As a newcomer, and presumably the only non-Buddhist, I watched and copied. We sat on the floor in a semicircle before the shrine, some using cushions. Despite the warmth of the day, three of the group draped thick blankets across their shoulders, as if shielding themselves from Tibetan snow. Before closing my eyes, I looked round and saw a small young woman with clear, plump skin and straight brown hair. There was a simplicity about the way she sat waiting. This, I later discovered, was Helen.
Once we were settled, Kallie struck a singing bowl with a small hardwood baton, and everyone began to chant. A low growl, ‘Om Mani Padme Hum,’ was gradually augmented by eerie floating harmonics, like voices from other realms, then after several minutes both sounds tapered into silence.
Being here, in this company, lent permission I would have struggled to give myself. I observed the flow of my breath as it quietened, and gradually the act of breathing became a conscious pleasure. With no sound or duty to intrude, time began to feel spacious. All the city-life detritus my body had made its own started to fall away. As minutes passed the silence deepened, like a shared thing. A thought floated into my mind that we were each contributing a private silence to that moment, and place.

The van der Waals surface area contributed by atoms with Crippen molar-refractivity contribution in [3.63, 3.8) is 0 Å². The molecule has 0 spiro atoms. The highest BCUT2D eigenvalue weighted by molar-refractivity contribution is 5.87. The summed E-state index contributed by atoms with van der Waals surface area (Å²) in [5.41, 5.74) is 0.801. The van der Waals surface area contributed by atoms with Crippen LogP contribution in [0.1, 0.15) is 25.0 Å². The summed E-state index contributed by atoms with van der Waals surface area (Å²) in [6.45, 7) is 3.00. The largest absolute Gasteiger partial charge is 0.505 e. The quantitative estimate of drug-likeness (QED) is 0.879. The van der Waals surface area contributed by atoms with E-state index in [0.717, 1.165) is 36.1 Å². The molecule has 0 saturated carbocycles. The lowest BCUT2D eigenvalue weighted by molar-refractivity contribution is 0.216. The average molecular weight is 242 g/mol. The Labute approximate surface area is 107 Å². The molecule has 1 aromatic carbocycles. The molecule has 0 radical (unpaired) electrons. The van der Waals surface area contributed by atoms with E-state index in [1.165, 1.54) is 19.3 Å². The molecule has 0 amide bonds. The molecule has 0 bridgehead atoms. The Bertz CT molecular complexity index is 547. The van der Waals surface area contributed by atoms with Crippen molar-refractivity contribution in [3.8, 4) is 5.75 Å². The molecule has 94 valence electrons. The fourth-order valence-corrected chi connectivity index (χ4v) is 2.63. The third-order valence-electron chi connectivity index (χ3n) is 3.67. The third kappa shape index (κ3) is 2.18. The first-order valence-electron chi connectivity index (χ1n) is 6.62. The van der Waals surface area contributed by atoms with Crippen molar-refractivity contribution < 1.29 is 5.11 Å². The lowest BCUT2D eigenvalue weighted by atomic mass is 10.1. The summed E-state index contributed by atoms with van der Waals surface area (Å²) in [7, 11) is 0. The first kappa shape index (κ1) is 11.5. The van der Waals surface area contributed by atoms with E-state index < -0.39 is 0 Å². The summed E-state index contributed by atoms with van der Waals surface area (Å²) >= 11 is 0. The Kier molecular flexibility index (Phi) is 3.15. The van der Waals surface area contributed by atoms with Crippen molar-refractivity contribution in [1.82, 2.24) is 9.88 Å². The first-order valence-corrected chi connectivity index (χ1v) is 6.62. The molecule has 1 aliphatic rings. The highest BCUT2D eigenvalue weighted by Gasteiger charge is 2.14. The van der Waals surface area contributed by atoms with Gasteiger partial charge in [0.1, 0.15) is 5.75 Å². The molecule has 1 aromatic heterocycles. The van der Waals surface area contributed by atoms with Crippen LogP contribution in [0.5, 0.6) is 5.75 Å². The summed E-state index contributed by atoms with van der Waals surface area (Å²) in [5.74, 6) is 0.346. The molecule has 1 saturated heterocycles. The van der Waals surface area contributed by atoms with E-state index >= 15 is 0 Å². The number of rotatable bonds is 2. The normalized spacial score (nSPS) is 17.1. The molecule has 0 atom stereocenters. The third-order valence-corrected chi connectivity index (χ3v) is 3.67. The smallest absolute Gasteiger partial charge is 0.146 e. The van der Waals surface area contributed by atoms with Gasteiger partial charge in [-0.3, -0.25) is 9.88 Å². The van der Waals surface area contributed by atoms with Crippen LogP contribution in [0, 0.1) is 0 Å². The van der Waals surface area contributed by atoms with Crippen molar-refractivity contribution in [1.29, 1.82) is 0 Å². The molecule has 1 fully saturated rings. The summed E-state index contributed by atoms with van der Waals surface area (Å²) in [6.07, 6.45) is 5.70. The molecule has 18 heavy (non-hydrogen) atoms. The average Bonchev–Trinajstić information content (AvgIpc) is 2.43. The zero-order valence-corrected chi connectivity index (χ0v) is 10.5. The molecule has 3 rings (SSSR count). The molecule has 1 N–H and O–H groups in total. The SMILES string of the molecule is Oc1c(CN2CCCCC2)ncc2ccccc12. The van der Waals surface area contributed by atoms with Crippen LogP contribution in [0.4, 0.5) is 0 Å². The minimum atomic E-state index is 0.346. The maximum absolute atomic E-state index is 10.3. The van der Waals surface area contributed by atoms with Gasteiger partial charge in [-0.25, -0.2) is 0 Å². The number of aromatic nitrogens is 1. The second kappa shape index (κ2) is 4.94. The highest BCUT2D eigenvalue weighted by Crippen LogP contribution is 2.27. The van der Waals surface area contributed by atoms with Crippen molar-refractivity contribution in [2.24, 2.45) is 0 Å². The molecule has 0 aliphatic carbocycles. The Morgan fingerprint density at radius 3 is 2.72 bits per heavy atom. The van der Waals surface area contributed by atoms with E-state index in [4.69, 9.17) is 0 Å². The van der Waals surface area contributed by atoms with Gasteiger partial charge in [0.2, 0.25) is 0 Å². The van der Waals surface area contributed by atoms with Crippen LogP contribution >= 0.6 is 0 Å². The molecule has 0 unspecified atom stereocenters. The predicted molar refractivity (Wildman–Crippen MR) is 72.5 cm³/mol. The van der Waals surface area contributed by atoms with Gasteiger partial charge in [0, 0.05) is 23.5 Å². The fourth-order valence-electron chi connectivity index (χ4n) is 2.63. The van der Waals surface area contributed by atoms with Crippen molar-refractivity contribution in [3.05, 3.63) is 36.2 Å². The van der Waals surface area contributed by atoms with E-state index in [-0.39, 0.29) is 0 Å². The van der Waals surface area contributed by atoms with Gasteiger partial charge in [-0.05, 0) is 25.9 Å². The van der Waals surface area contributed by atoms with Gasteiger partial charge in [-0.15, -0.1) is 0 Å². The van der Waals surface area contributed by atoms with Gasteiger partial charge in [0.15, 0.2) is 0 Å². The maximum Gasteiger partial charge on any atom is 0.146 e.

Eventually the chime of the singing bowl sounded again, and, opening our eyes, we began to stretch and bring life back to our folded legs, before rising to file out of the room.
I was still emerging as we sat down to tea, set out on a broad oak table in what was probably the living room of the original farmhouse. Before us were two loaves of bread, freshly baked that morning, cheddar and goat’s cheese, a bowl of fruit and several types of home-made jam. I was soon to realise that every meal followed an identical format. There were also two huge pots of infusions made with herbs from the garden. I was already experiencing caffeine withdrawal, and Kallie caught my expression when I took my first sip.
‘Think of it as homeopathy,’ she said.